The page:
I started cultivating a plot of vegetables at my neighborhood community garden a year ago. I'm enjoying the experience of producing my own food, but it's a venture rife with uncertainties. Sometimes the seeds won't germinate. Or the birds will wipe out the seedlings. Perhaps the tomatoes will thrive, but the eggplant will refuse to set fruit.

I was fortunate to get a good crop of cucumbers. To utlilize the abundance, I put up a few quarts of bread and butter pickles using Elise's recipe. Here are the cucumbers coming up to boil with onions (also from my garden), vinegar, sugar, and spices. (A special thanks to my friend, Suzanne, for giving me the mandoline with the fancy crinkle-cut blade!)

In addition to the Blenheim apricot jam from my previous post, I've also home-crafted Santa Rosa plum jam, Black Tartarian cherry jam, August Flame peach jam, Mark Bittman's tomato jam, pickled green beans, and tomato sauce with garlic and basil this season.

Thursday, July 2, 2009

Blenheim Apricot Jam

Blenheim apricots are a food treasure of the Santa Clara valley. Although they're small and often pale skinned with a green tinge, they're widely regarded to be the superior tasting apricot variety and have an incredible fragrance and intense flavor. Blenheim apricots are too delicate to ship and difficult to find even in California, but they're well worth seeking out.

I bought two flats of "jam quality" imperfect fruit from the C.J. Olsen Farmstand in Sunnyvale, CA last weekend. Andy's Orchard in Morgan Hill, CA is another local source for Blenheim apricots, and there are some farmers' market vendors who offer Blenheim apricots.

Since the harvest season for Blenheim apricots is only a few weeks for each orchard, I preserved my Blenheims by making jam. I learned to appreciate artisanal jams from buying small batch conserves and fruit butter from June Taylor's stand at the San Francisco Ferry Plaza Farmers' Market and eventually taking a jam making class with her last year.

I'm very pleased with the fresh-tasting but intensely flavored result of my jam making labors:

If you're interested in trying Blenheim apricot jam, June Taylor's very limited availability Blenheim apricot conserve is amazing. Although I haven't tried their product, welovejam offers an apricot jam, which has gotten great reviews.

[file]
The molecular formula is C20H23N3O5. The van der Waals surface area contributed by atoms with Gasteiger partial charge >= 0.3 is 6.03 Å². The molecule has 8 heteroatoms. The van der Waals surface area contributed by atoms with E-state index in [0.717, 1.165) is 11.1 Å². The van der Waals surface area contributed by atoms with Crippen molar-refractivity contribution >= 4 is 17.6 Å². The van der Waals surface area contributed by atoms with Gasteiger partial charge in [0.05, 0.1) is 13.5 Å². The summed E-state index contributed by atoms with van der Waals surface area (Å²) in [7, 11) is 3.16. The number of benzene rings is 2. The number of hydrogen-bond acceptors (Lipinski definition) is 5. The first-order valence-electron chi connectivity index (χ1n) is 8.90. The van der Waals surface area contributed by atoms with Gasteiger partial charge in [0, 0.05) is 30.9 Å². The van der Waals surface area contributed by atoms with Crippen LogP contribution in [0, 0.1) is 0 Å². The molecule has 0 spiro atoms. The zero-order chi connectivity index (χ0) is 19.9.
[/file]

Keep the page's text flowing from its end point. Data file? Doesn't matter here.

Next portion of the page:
Thursday, December 25, 2008

Recipe: Matcha Shortbread

Matcha powdered green tea is traditionally whisked into hot water to make a frothy beverage, but I think matcha's herbal and tannic notes complement sugar and butter nicely in western desserts.

I took the French Laundry / Bouchon Bakery shortbread recipe from Claire Clark's Indulge: 100 Perfect Desserts and reworked it into the following matcha version.

1/3 cup + 1 Tb granulated sugar (75 g)
1 1/2 Tb matcha green tea powder
1/4 tsp salt
1 1/2 cups flour (225 g)
1 stick + 3 Tb butter, cut into small pieces (150 g)
1/4 cup additional granulated sugar for dusting

1. Preheat the oven to 350 degrees farenheit (180 degrees centigrade)

2. Put the 1/3 cup + 1 TB granulated sugar, matcha, and salt into a food processor and process for about 15 seconds.

2. Add the flour and pulse until incorporated. Add the butter and pulse until incorporated into a loose mass.

3. Turn the dough out onto a service and knead a few times until the dough comes together. Flatten the ball and roll it about 1/3 inch think.

4. Cut the dough into about 15 rectangles and place them on a baking sheet lined with parchment paper. Bake for about 20 minutes - the shortbread should just be beginning to color.

5. Remove from the oven and use a strainer or sifter to dust the shortbread with the remaining 1/4 cup of granulated sugar. Let the shortbreads cool on the baking sheet.

Monday, December 22, 2008

Quesadillas De Flor De Calabaza

There are many wonderful things to eat in Oaxaca, Mexico, but one of my favorites was this simple quesadilla with squash blossoms.

This senora had set up shop on the sidewalk making quesadillas de flor de calabaza over a charcoal fire.

She pressed the masa dough using a handmade wooden tortilla press and cooked the tortilla on the comal.  After flipping the tortilla over, she added quesillo (Oaxacan string cheese), squash blossoms, and epazote (an anise-flavored herb).

She folded the quesadilla in half and turned it over on the comal a couple more times until heated through.

Sunday, August 17, 2008

Radishes with Chèvre, Nori, and Salt

I was intrigued by the unusual combination of goat cheese and nori in this recipe from Jeremy Fox of Ubuntu Restaurant.

In this dish nori flavors the goat cheese, contributing umami and balancing the soft lactic acid in the cheese. The nori-enriched goat cheese contrasts nicely with the crisp, peppery radish slices and an assertive mustard dressing.

The other way I like to eat radishes is sliced thinly on an Acme baguette with unsalted butter and sprinkled with flakes of Maldon salt: